Theologia Germanica proposes that God and man can be wholly united by following a path of perfection, as exemplified by the life of Christ, renouncing sin and selfishness, ultimately allowing God’s will to replace human will. The book influenced Martin Luther who published editions in 1516 and 1518, before his full break with the Catholic faith. It was Luther who gave the treatise its modern name; in the manuscripts it is known as "Der Franckforter", i.e. "the Frankfurter". Luther wrote,
"Next to the Bible and St. Augustine, no book has ever come into my hands from which I have learned more of God and Christ, and man and all things that are."
Another goal of Luther in the publication was supporting his thesis that the German language was just as well-suited for expressing theological ideas as the Hebrew, Greek, and Latin languages. The treatise itself does not discuss or reflect on the fact that it is written in German.
The first English translation of the Theologia Germanica dates from 1648.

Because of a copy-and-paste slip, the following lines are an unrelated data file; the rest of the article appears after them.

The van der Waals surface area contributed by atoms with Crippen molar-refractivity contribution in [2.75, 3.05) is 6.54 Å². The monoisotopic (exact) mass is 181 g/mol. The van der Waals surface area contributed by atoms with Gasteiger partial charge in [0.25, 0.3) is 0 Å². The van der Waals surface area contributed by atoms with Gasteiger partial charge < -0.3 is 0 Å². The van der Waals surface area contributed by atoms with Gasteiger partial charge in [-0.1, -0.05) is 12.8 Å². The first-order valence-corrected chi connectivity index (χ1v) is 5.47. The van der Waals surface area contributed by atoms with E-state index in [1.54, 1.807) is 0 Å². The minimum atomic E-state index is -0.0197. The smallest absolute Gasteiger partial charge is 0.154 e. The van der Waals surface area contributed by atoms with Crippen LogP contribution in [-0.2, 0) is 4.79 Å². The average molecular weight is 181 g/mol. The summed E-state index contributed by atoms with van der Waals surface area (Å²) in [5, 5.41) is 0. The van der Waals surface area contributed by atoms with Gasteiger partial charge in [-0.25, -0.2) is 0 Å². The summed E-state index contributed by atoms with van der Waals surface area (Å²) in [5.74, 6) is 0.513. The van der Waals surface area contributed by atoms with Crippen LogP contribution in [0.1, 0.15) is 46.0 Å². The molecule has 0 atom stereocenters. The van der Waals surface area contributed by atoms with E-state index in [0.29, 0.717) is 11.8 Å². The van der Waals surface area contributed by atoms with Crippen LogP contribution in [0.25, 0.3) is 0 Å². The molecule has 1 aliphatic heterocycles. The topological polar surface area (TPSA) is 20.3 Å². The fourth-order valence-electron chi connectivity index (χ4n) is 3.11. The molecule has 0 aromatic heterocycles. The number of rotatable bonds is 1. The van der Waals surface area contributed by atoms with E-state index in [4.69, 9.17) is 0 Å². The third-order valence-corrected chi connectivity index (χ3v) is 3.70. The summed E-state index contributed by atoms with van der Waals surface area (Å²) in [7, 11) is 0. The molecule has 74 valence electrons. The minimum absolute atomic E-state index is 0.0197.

A text from 1497, the Wuerzburg or Bronnbach manuscript, was discovered in 1843 and contained text not included in Luther's editions. This text forms the basis of most subsequent English translations.
In 1528, Ludwig Haetzer republished Theologia Germanica with interpretive "Propositions" by Hans Denck. Towards the end of his life (1541-42), Sebastian Franck produced a Latin paraphrase of the Haetzer version. Sebastian Castellio published Latin (1557) and French (1558) translations, after his break with John Calvin over the execution of Michael Servetus (1553). Just over a decade later, Valentin Weigel provided a "Short Account and Introduction to the German Theology" (1571). Johann Arndt published an edition endorsed by Philipp Jakob Spener. In 1980, Bengt Hoffman brought out an English translation of Luther's 1518 edition. David Blamires’ 2003 translation is based on Wolfgang von Hinten’s 1982 critical edition.